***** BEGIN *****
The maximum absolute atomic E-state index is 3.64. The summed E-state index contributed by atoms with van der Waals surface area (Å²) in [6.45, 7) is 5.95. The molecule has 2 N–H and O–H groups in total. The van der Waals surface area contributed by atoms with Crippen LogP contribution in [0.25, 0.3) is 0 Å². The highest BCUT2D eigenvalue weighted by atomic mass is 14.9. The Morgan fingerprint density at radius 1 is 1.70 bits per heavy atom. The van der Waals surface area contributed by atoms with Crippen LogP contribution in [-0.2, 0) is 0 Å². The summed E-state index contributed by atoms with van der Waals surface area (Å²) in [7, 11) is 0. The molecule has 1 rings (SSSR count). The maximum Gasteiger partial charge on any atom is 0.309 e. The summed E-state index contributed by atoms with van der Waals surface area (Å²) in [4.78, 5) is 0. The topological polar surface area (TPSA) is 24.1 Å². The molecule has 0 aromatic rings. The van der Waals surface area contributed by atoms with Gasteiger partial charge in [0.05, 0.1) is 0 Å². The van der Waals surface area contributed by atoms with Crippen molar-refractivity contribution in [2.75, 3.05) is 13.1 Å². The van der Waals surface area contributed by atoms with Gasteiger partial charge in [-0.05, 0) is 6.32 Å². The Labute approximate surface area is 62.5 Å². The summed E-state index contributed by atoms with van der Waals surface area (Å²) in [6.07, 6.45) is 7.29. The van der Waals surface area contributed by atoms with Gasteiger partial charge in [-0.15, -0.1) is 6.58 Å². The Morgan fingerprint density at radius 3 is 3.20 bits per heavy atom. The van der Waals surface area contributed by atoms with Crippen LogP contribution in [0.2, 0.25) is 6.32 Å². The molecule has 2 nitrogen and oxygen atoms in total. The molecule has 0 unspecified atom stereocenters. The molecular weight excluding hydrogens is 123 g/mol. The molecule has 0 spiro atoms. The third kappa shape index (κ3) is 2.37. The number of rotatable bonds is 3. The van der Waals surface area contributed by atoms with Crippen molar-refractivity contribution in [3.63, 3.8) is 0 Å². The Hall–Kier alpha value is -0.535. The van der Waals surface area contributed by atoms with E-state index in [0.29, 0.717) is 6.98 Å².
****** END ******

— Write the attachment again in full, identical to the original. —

The maximum absolute atomic E-state index is 3.64. The summed E-state index contributed by atoms with van der Waals surface area (Å²) in [6.45, 7) is 5.95. The molecule has 2 N–H and O–H groups in total. The van der Waals surface area contributed by atoms with Crippen LogP contribution in [0.25, 0.3) is 0 Å². The highest BCUT2D eigenvalue weighted by atomic mass is 14.9. The Morgan fingerprint density at radius 1 is 1.70 bits per heavy atom. The van der Waals surface area contributed by atoms with Crippen LogP contribution in [-0.2, 0) is 0 Å². The summed E-state index contributed by atoms with van der Waals surface area (Å²) in [7, 11) is 0. The molecule has 1 rings (SSSR count). The maximum Gasteiger partial charge on any atom is 0.309 e. The summed E-state index contributed by atoms with van der Waals surface area (Å²) in [4.78, 5) is 0. The topological polar surface area (TPSA) is 24.1 Å². The molecule has 0 aromatic rings. The van der Waals surface area contributed by atoms with Gasteiger partial charge in [0.05, 0.1) is 0 Å². The van der Waals surface area contributed by atoms with Crippen molar-refractivity contribution in [2.75, 3.05) is 13.1 Å². The van der Waals surface area contributed by atoms with Gasteiger partial charge in [-0.05, 0) is 6.32 Å². The Labute approximate surface area is 62.5 Å². The summed E-state index contributed by atoms with van der Waals surface area (Å²) in [6.07, 6.45) is 7.29. The van der Waals surface area contributed by atoms with Gasteiger partial charge in [-0.15, -0.1) is 6.58 Å². The Morgan fingerprint density at radius 3 is 3.20 bits per heavy atom. The van der Waals surface area contributed by atoms with Crippen LogP contribution in [0.2, 0.25) is 6.32 Å². The molecule has 2 nitrogen and oxygen atoms in total. The molecule has 0 unspecified atom stereocenters. The molecular weight excluding hydrogens is 123 g/mol. The molecule has 0 spiro atoms. The third kappa shape index (κ3) is 2.37. The number of rotatable bonds is 3. The van der Waals surface area contributed by atoms with Crippen molar-refractivity contribution in [3.63, 3.8) is 0 Å². The Hall–Kier alpha value is -0.535. The van der Waals surface area contributed by atoms with E-state index in [0.29, 0.717) is 6.98 Å².